History of the New Inn at Halesowen in the county of Worcestershire.


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Some history of the New Inn

More information on the New Inn at Halesowen to follow. I probably created the page as I had a link to the New Inn from another page. When building the site it is easier to place links as they crop up rather than go back later on. I realise this is frustrating if you were specifically looking for information on the New Inn. There is information on Halesowen and Worcestershire dotted around the website - click here for a suitable starting place.

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Licensees of this pub

1851 - George Granger
1861 - John Brearley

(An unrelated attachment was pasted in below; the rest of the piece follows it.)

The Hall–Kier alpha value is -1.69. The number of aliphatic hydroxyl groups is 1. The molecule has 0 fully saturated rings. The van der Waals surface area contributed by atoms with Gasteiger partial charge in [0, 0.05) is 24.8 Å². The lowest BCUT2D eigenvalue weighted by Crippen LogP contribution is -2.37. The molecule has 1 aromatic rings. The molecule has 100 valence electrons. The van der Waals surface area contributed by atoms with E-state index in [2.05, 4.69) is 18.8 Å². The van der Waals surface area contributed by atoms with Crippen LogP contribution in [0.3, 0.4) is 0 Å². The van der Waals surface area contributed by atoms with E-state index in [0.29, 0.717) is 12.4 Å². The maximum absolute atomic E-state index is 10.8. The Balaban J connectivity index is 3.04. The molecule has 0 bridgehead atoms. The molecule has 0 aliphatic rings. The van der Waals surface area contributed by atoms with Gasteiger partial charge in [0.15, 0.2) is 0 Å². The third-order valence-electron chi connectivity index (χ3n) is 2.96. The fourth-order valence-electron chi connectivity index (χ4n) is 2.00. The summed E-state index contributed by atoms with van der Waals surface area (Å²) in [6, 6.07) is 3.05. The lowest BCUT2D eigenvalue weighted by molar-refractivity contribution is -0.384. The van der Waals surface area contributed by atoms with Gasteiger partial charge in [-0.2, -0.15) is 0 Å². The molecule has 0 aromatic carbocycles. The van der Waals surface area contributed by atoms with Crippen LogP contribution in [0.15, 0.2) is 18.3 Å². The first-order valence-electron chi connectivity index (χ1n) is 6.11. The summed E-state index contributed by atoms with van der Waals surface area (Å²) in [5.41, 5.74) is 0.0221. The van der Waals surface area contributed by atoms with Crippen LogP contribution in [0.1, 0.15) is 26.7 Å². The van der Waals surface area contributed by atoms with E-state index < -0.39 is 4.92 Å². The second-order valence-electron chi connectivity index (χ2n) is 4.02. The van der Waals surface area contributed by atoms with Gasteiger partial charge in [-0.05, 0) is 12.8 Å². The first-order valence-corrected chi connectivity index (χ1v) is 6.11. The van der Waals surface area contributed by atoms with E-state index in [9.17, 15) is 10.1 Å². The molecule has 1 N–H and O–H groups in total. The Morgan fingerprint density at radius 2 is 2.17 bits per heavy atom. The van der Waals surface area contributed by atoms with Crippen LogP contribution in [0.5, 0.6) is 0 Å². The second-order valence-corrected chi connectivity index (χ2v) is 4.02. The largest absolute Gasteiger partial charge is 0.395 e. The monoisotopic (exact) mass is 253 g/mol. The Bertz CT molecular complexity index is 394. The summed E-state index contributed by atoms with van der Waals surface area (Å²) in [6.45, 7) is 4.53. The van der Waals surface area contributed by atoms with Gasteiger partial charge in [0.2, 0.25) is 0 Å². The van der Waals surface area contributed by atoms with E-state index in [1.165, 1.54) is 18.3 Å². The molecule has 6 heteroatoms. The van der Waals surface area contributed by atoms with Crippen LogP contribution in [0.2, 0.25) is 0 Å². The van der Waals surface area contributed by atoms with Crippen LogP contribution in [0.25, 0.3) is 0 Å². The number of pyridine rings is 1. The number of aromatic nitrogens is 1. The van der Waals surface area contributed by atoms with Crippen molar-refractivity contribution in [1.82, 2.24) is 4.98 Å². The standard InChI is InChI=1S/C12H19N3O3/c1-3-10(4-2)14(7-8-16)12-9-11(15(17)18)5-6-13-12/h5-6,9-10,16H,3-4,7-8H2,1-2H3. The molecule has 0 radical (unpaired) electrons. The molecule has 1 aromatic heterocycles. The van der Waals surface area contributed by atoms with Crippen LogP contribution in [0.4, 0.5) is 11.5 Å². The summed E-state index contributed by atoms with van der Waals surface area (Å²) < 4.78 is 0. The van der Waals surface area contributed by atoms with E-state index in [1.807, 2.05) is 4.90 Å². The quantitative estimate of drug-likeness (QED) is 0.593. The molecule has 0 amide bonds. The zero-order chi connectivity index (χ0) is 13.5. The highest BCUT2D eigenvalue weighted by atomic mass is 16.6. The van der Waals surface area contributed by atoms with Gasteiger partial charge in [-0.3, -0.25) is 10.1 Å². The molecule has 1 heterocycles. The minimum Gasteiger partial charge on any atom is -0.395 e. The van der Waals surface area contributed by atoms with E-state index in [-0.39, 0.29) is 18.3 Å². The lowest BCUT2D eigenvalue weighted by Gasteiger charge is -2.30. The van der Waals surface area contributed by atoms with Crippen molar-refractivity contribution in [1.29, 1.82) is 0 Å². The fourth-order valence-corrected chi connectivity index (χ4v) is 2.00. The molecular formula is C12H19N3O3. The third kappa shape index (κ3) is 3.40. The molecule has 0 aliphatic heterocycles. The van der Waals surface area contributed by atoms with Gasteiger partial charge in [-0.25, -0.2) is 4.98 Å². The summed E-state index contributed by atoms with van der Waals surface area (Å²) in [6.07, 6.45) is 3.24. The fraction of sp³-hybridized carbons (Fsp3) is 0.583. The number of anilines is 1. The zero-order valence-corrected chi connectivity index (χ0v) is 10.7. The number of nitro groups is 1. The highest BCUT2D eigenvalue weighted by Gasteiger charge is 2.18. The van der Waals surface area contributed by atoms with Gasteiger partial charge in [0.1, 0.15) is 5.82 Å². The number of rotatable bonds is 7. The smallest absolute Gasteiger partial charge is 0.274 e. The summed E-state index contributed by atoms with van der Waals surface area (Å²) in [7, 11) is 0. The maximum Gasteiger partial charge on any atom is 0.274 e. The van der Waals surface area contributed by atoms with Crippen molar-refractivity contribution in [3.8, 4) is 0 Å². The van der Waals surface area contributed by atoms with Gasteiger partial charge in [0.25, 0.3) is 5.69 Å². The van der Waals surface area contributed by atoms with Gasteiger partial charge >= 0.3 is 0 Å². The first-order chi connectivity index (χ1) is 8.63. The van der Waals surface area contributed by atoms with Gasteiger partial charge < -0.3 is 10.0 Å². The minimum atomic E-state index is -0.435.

1863 - Walter C. Birch
1865 - Amos Goode
1876 - Giles Melley
1882 - John Roberts
1884 - John Webb
1890 - Mrs. Doris Williams
1891 - Mrs. Agnes Greenway
1901 - John Roberts
1911 - Frederick Williams
Note : this is not a complete list of licensees for this pub.

Genealogy Connections

If you have a genealogy story or query regarding the New Inn you can contact me and I will post it here in addition to including your message within the website pages for Worcestershire Genealogy.

Have Your Say

If you would like to share any further information on the New Inn - perhaps you drank here in the past? Or maybe knew a previous publican? Whatever the reason it would be great to hear of your stories or gossip. Simply send a message and I will post it here.

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Related Newspaper Articles